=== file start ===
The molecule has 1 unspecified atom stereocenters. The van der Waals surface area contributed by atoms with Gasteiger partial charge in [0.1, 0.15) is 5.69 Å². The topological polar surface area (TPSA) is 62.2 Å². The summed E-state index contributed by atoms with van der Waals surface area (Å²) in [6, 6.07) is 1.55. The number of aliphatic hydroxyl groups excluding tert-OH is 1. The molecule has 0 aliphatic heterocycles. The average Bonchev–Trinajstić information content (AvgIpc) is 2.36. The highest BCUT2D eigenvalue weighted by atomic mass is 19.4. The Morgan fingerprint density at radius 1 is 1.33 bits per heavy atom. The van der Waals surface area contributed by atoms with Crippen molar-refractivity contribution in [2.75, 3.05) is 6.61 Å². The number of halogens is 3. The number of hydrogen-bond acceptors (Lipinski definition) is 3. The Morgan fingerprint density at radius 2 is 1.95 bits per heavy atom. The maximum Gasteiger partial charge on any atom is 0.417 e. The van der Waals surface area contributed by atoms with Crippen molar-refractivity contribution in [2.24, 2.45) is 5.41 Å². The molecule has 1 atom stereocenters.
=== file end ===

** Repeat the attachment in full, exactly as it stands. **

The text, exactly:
The molecule has 1 unspecified atom stereocenters. The van der Waals surface area contributed by atoms with Gasteiger partial charge in [0.1, 0.15) is 5.69 Å². The topological polar surface area (TPSA) is 62.2 Å². The summed E-state index contributed by atoms with van der Waals surface area (Å²) in [6, 6.07) is 1.55. The number of aliphatic hydroxyl groups excluding tert-OH is 1. The molecule has 0 aliphatic heterocycles. The average Bonchev–Trinajstić information content (AvgIpc) is 2.36. The highest BCUT2D eigenvalue weighted by atomic mass is 19.4. The Morgan fingerprint density at radius 1 is 1.33 bits per heavy atom. The van der Waals surface area contributed by atoms with Crippen molar-refractivity contribution in [2.75, 3.05) is 6.61 Å². The number of halogens is 3. The number of hydrogen-bond acceptors (Lipinski definition) is 3. The Morgan fingerprint density at radius 2 is 1.95 bits per heavy atom. The maximum Gasteiger partial charge on any atom is 0.417 e. The van der Waals surface area contributed by atoms with Crippen molar-refractivity contribution in [2.24, 2.45) is 5.41 Å². The molecule has 1 atom stereocenters.